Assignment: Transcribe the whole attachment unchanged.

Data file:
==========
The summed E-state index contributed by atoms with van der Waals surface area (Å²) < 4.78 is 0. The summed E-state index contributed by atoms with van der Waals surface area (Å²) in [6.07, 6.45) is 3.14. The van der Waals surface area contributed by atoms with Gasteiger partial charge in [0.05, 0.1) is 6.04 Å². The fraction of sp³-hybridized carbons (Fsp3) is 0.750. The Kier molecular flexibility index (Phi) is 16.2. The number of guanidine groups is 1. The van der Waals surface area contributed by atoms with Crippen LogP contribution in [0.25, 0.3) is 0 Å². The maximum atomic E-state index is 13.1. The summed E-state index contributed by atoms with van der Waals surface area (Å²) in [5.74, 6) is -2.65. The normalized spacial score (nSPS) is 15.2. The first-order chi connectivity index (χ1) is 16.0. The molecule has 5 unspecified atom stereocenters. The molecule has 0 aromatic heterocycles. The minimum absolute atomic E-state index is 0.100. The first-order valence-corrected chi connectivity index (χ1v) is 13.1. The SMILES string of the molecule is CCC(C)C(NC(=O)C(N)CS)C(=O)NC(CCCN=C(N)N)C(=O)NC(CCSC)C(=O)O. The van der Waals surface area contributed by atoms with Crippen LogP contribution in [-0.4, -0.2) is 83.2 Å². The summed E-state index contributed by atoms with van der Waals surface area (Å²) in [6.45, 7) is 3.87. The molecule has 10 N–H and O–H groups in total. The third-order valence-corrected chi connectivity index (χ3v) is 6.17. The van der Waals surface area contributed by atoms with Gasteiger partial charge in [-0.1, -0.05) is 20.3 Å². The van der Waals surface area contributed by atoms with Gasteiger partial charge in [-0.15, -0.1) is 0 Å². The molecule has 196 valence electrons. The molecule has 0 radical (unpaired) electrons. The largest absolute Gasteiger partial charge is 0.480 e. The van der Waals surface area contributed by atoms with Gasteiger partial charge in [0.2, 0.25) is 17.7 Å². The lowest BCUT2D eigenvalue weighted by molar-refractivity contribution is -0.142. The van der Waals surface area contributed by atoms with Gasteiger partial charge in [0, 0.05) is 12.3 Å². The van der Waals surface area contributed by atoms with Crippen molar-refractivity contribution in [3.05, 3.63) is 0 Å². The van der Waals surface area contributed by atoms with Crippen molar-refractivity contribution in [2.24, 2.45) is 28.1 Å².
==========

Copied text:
The summed E-state index contributed by atoms with van der Waals surface area (Å²) < 4.78 is 0. The summed E-state index contributed by atoms with van der Waals surface area (Å²) in [6.07, 6.45) is 3.14. The van der Waals surface area contributed by atoms with Gasteiger partial charge in [0.05, 0.1) is 6.04 Å². The fraction of sp³-hybridized carbons (Fsp3) is 0.750. The Kier molecular flexibility index (Phi) is 16.2. The number of guanidine groups is 1. The van der Waals surface area contributed by atoms with Crippen LogP contribution in [0.25, 0.3) is 0 Å². The maximum atomic E-state index is 13.1. The summed E-state index contributed by atoms with van der Waals surface area (Å²) in [5.74, 6) is -2.65. The normalized spacial score (nSPS) is 15.2. The first-order chi connectivity index (χ1) is 16.0. The molecule has 5 unspecified atom stereocenters. The molecule has 0 aromatic heterocycles. The minimum absolute atomic E-state index is 0.100. The first-order valence-corrected chi connectivity index (χ1v) is 13.1. The SMILES string of the molecule is CCC(C)C(NC(=O)C(N)CS)C(=O)NC(CCCN=C(N)N)C(=O)NC(CCSC)C(=O)O. The van der Waals surface area contributed by atoms with Crippen LogP contribution in [-0.4, -0.2) is 83.2 Å². The summed E-state index contributed by atoms with van der Waals surface area (Å²) in [6.45, 7) is 3.87. The molecule has 10 N–H and O–H groups in total. The third-order valence-corrected chi connectivity index (χ3v) is 6.17. The van der Waals surface area contributed by atoms with Gasteiger partial charge in [-0.1, -0.05) is 20.3 Å². The van der Waals surface area contributed by atoms with Gasteiger partial charge in [-0.15, -0.1) is 0 Å². The molecule has 196 valence electrons. The molecule has 0 radical (unpaired) electrons. The largest absolute Gasteiger partial charge is 0.480 e. The van der Waals surface area contributed by atoms with Gasteiger partial charge in [0.2, 0.25) is 17.7 Å². The lowest BCUT2D eigenvalue weighted by molar-refractivity contribution is -0.142. The van der Waals surface area contributed by atoms with Gasteiger partial charge in [0, 0.05) is 12.3 Å². The van der Waals surface area contributed by atoms with Crippen molar-refractivity contribution in [3.05, 3.63) is 0 Å². The van der Waals surface area contributed by atoms with Crippen molar-refractivity contribution in [2.24, 2.45) is 28.1 Å².